Passengers flying out of Britain’s busiest airport are paying inflated fares because British Airways effectively has a monopoly over many routes, it is claimed.A group of former Government advisers suggests people using key routes could typically be paying 10 per cent more for their tickets - around £80 for a return - because of a lack of competition.
The analysis calculates that the International Airlines Group (IAG), where BA is the largest carrier, operated 77 monopoly routes out of the Heathrow this summer to destinations such as San Diego, Madrid and Osaka as well as from Glasgow and Belfast.The claims come from WPI Economics, which is calling for a second UK flag carrier to be given slots out of Heathrow to bring down fares and increase choice for passengers as a result of expansion linked to the building of a third runway.
Britiah Sirways is part of a group of carriers called the International Airlines Group (IAG), whose other brands include Iberia, Aer Lingus and Vueling.
The study states that around one in four passengers - or 18.5million people - had to fly on routes from Heathrow where they had no choice but to fly with IAG, RELATED ARTICLES Previous 1 Next
British Airways pilots WILL strike again as they vow to hit.
British Airways flights disruption is set to continue today... Share this article Share The research was supported by BA’s rival, Virgin Atlantic, which would hope to gain extra flights, passengers and profits if it was able to grab the lion’s share of new take-off and landing slots that are anticipated.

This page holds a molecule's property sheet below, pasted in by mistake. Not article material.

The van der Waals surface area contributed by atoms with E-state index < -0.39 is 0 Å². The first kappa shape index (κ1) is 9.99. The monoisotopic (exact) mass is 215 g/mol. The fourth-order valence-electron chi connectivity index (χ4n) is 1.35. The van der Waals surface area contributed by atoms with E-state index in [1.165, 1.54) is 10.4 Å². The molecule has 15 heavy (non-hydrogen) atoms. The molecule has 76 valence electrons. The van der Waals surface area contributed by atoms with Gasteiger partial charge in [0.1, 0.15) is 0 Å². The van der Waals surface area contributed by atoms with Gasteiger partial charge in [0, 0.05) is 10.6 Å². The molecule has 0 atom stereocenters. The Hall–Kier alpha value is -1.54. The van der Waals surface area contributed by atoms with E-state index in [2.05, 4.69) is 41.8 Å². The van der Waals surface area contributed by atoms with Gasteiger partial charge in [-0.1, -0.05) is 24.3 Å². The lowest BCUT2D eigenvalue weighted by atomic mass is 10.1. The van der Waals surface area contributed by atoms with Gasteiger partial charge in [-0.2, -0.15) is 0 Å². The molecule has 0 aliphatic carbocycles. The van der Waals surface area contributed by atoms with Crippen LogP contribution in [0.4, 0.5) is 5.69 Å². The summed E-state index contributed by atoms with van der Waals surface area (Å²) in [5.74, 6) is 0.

The study states that around one in four passengers - or 18.5million people - had to fly on routes from Heathrow where they had no choice but to fly with IAG, whose other brands include Iberia, Aer Lingus and Vueling.WPI experts say someone flying directly on a return flight from Heathrow to Osaka on BA could expect to pay £838.
They argue that if there was another airline to choose from the total cost could be reduced to £754.The fares charged by BA has helped the parent company deliver stellar annual profits of around £2billion.The company’s pilots have been on strike this week, bring disruption to thousands of people, because they argue they deserve a greater slice of this money.
The report, ‘Letting competition fly: the case for two national flag carriers’, is co-authored by Matthew Oakley, a former senior Treasury official, and James Edgar, a former senior economist at the Department for Transport.They say that BA’s dominance at Heathrow is a reflection of flaws in the way take-off and landing slots are allocated.
. Currently, IAG operates over half of all slots - 55per cent.And they claim the proportion of routes where IAG has no competition has risen from 18per cent in 2005 to 39per cent today.As a result, between June 2018 and May 2019, almost one in four.....